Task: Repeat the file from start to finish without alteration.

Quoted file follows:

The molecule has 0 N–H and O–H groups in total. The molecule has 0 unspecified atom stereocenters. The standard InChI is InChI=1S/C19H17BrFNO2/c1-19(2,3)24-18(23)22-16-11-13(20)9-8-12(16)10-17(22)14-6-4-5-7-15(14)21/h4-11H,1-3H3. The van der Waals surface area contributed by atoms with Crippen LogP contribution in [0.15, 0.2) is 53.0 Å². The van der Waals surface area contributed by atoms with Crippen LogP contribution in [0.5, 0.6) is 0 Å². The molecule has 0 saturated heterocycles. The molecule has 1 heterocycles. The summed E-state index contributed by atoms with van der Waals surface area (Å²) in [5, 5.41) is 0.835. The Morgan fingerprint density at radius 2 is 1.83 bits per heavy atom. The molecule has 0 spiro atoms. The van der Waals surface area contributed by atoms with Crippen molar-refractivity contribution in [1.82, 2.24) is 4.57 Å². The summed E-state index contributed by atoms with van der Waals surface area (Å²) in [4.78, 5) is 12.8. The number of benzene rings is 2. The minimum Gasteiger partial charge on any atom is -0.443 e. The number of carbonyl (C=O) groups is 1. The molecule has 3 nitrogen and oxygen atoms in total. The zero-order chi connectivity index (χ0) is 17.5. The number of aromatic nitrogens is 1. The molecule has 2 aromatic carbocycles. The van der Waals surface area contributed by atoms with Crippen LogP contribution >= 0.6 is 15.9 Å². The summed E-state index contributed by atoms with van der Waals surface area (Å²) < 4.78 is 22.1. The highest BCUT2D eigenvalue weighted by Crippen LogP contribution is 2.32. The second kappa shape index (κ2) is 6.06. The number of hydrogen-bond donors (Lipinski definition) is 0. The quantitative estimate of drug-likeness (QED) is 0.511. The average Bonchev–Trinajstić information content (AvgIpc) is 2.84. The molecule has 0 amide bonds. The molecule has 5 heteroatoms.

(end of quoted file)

The molecule has 0 N–H and O–H groups in total. The molecule has 0 unspecified atom stereocenters. The standard InChI is InChI=1S/C19H17BrFNO2/c1-19(2,3)24-18(23)22-16-11-13(20)9-8-12(16)10-17(22)14-6-4-5-7-15(14)21/h4-11H,1-3H3. The van der Waals surface area contributed by atoms with Crippen LogP contribution in [0.15, 0.2) is 53.0 Å². The van der Waals surface area contributed by atoms with Crippen LogP contribution in [0.5, 0.6) is 0 Å². The molecule has 0 saturated heterocycles. The molecule has 1 heterocycles. The summed E-state index contributed by atoms with van der Waals surface area (Å²) in [5, 5.41) is 0.835. The Morgan fingerprint density at radius 2 is 1.83 bits per heavy atom. The molecule has 0 spiro atoms. The van der Waals surface area contributed by atoms with Crippen molar-refractivity contribution in [1.82, 2.24) is 4.57 Å². The summed E-state index contributed by atoms with van der Waals surface area (Å²) in [4.78, 5) is 12.8. The number of benzene rings is 2. The minimum Gasteiger partial charge on any atom is -0.443 e. The number of carbonyl (C=O) groups is 1. The molecule has 3 nitrogen and oxygen atoms in total. The zero-order chi connectivity index (χ0) is 17.5. The number of aromatic nitrogens is 1. The molecule has 2 aromatic carbocycles. The van der Waals surface area contributed by atoms with Crippen LogP contribution >= 0.6 is 15.9 Å². The summed E-state index contributed by atoms with van der Waals surface area (Å²) < 4.78 is 22.1. The highest BCUT2D eigenvalue weighted by Crippen LogP contribution is 2.32. The second kappa shape index (κ2) is 6.06. The number of hydrogen-bond donors (Lipinski definition) is 0. The quantitative estimate of drug-likeness (QED) is 0.511. The average Bonchev–Trinajstić information content (AvgIpc) is 2.84. The molecule has 0 amide bonds. The molecule has 5 heteroatoms.